Could This be the Start of the ‘Rail Renaissance?’
It looks like Siemens’ prediction of a “Rail Renaissance” in North America might just be happening.
Last year, Siemens received contracts for more than 100 of the company’s Charger locomotives – powered by the 4,000 to 4,400 horsepower Cummins’ QSK95 Tier 4 engine systems. The purchases are merely the latest evidence of the growing interest in rail, especially passenger rail, in the U.S. and Canada, advocates say.
Brightline, the passenger rail service in Florida that recently announced it would become Virgin Trains U.S.A. in partnership with entrepreneur Sir Richard Branson, said in December it hopes to begin construction in 2019 to extend service from West Palm Beach to Orlando. Brightline has 10 Charger locomotives.
Meanwhile, Amtrak, which announced Dec. 21, 2018, that it was purchasing 75 new Charger locomotives, posted record revenues and earnings for the fiscal year ending Sept. 30, 2018.
“Riding trains in North America is ‘in’ again, particularly in the megacities and large metropolitan areas,” Siemens said in a background paper released to the media predicting the “Rail Renaissance” at the UITP Global Public Transport Summit in May 2017 in Montreal, Canada. “Year after year, the volume of passengers is rising, the number of rail routes and networks is growing, rolling stock and infrastructure is being modernized, and politicians are rediscovering the advantages of passenger rail.”
The Charger locomotive may be leading the way to that renaissance. Designed to operate at speeds up to 125 miles per hour, the Charger is the first high-speed passenger locomotive to receive Tier 4 emissions certification from the U.S. Environmental Protection Agency.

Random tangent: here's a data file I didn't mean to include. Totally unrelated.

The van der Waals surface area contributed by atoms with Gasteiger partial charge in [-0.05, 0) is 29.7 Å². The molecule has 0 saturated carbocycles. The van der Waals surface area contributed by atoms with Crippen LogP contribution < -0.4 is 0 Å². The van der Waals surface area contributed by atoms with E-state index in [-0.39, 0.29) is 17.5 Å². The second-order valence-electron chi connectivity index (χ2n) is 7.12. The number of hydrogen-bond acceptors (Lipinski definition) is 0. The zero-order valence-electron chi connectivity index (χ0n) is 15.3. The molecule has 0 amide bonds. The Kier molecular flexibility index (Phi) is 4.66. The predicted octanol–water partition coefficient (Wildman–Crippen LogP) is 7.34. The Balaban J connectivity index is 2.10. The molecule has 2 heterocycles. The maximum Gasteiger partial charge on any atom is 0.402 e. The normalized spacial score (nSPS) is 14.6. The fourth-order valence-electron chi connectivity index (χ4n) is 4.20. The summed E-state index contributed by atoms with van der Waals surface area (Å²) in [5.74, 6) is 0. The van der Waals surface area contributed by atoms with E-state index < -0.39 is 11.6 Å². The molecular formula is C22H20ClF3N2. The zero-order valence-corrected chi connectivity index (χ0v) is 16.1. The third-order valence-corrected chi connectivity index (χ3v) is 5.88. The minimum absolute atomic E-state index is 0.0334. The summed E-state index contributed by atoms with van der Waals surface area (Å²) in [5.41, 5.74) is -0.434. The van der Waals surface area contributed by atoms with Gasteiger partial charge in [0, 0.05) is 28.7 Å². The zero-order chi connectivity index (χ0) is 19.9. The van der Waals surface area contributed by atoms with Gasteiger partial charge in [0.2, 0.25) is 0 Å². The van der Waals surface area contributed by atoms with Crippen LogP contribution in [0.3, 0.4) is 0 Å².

It’s only been in service for a little over a year and a half and is already being used by rail systems in Washington, California, Oregon, Illinois, Florida, Michigan, Missouri, Wisconsin, Indiana and Maryland. There are currently 70 Chargers in operation. As of Jan. 8, the locomotives had traveled more than 5 million service miles.
The 2018 contracts will more than double the number of Charger locomotives in revenue service, and include multi-year parts, service and support agreements in addition to buy options for future purchases. The most recent Amtrak contract will result in the single largest North American rail engine system purchase with aftermarket agreements in Cummins’ history.
“Cummins is so proud to be a part of this tremendous locomotive, which is not just demonstrating every day it can move people dependably and efficiently, but also deliver significant reductions in particulate matter (PM), nitrogen oxide (NOx) and carbon dioxide (CO2),” said Regina Barringer, General Manager – Global Rail and Defense at Cummins.
“Siemens has built a tremendous product that’s having a positive impact across North America, and we’re so glad to be part of that,” she added.
A big part of the Charger’s appeal is its environmental benefits. Cummins’ 16-cylinder QSK95 engine system, a high-speed diesel-electric engine using the latest in clean diesel technology, provides a huge environmental improvement over the medium-speed diesel engines it will be replacing in many cases – some dating back to the 1990s.
The Charger is expected to achieve an approximate 10 percent improvement in CO2 emissions, a nearly 90 percent improvement in NOx and a more than 95 percent improvement in PM. Carbon dioxide is a major contributor to the greenhouse gases (GHGs) blamed for climate change. NOx and PM are key contributors to smog.
Advocates for passenger trains hope a renaissance will translate into more people leaving their cars in the garage, reducing the congestion plaguing many large urban areas in addition to the potential environmental benefits. Studies show a person traveling by rail uses almost half as much energy as by car, resulting in significant additional GHG savings.
While there remain challenges ahead – ranging from aging infrastructure to changing long-established consumer habits – passenger train advocates say they are beginning to see the light at the end of the tunnel.